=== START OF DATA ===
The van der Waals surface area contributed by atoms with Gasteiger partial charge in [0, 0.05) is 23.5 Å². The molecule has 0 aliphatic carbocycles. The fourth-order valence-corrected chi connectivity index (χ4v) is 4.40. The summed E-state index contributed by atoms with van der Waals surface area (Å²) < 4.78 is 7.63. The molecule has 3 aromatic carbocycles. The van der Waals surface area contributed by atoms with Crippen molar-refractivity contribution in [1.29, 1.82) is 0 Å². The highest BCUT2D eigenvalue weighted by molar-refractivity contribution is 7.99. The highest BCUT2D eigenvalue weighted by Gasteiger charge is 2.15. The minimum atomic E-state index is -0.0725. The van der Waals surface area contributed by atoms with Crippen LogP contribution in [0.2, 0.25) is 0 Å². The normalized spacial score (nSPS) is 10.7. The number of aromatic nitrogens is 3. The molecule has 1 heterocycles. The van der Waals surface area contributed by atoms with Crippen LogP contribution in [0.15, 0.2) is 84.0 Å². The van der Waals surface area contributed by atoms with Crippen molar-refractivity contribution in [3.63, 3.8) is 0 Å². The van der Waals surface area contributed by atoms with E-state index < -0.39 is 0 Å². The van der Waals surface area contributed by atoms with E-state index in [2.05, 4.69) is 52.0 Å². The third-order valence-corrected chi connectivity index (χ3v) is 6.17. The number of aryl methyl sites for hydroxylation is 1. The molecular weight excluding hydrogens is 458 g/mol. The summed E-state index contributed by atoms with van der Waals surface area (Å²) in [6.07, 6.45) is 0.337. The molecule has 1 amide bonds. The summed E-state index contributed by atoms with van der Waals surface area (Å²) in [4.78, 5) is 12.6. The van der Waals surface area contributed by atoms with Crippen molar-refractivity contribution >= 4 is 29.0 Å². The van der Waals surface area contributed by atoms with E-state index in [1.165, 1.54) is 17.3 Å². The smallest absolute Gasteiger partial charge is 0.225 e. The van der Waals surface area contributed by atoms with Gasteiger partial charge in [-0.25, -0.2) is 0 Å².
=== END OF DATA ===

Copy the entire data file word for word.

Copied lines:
The van der Waals surface area contributed by atoms with Gasteiger partial charge in [0, 0.05) is 23.5 Å². The molecule has 0 aliphatic carbocycles. The fourth-order valence-corrected chi connectivity index (χ4v) is 4.40. The summed E-state index contributed by atoms with van der Waals surface area (Å²) < 4.78 is 7.63. The molecule has 3 aromatic carbocycles. The van der Waals surface area contributed by atoms with Crippen molar-refractivity contribution in [1.29, 1.82) is 0 Å². The highest BCUT2D eigenvalue weighted by molar-refractivity contribution is 7.99. The highest BCUT2D eigenvalue weighted by Gasteiger charge is 2.15. The minimum atomic E-state index is -0.0725. The van der Waals surface area contributed by atoms with Crippen LogP contribution in [0.2, 0.25) is 0 Å². The normalized spacial score (nSPS) is 10.7. The number of aromatic nitrogens is 3. The molecule has 1 heterocycles. The van der Waals surface area contributed by atoms with Crippen LogP contribution in [0.15, 0.2) is 84.0 Å². The van der Waals surface area contributed by atoms with Crippen molar-refractivity contribution in [3.63, 3.8) is 0 Å². The van der Waals surface area contributed by atoms with E-state index < -0.39 is 0 Å². The van der Waals surface area contributed by atoms with E-state index in [2.05, 4.69) is 52.0 Å². The third-order valence-corrected chi connectivity index (χ3v) is 6.17. The number of aryl methyl sites for hydroxylation is 1. The molecular weight excluding hydrogens is 458 g/mol. The summed E-state index contributed by atoms with van der Waals surface area (Å²) in [6.07, 6.45) is 0.337. The molecule has 1 amide bonds. The summed E-state index contributed by atoms with van der Waals surface area (Å²) in [4.78, 5) is 12.6. The van der Waals surface area contributed by atoms with Crippen molar-refractivity contribution >= 4 is 29.0 Å². The van der Waals surface area contributed by atoms with E-state index in [1.165, 1.54) is 17.3 Å². The smallest absolute Gasteiger partial charge is 0.225 e. The van der Waals surface area contributed by atoms with Gasteiger partial charge in [-0.25, -0.2) is 0 Å².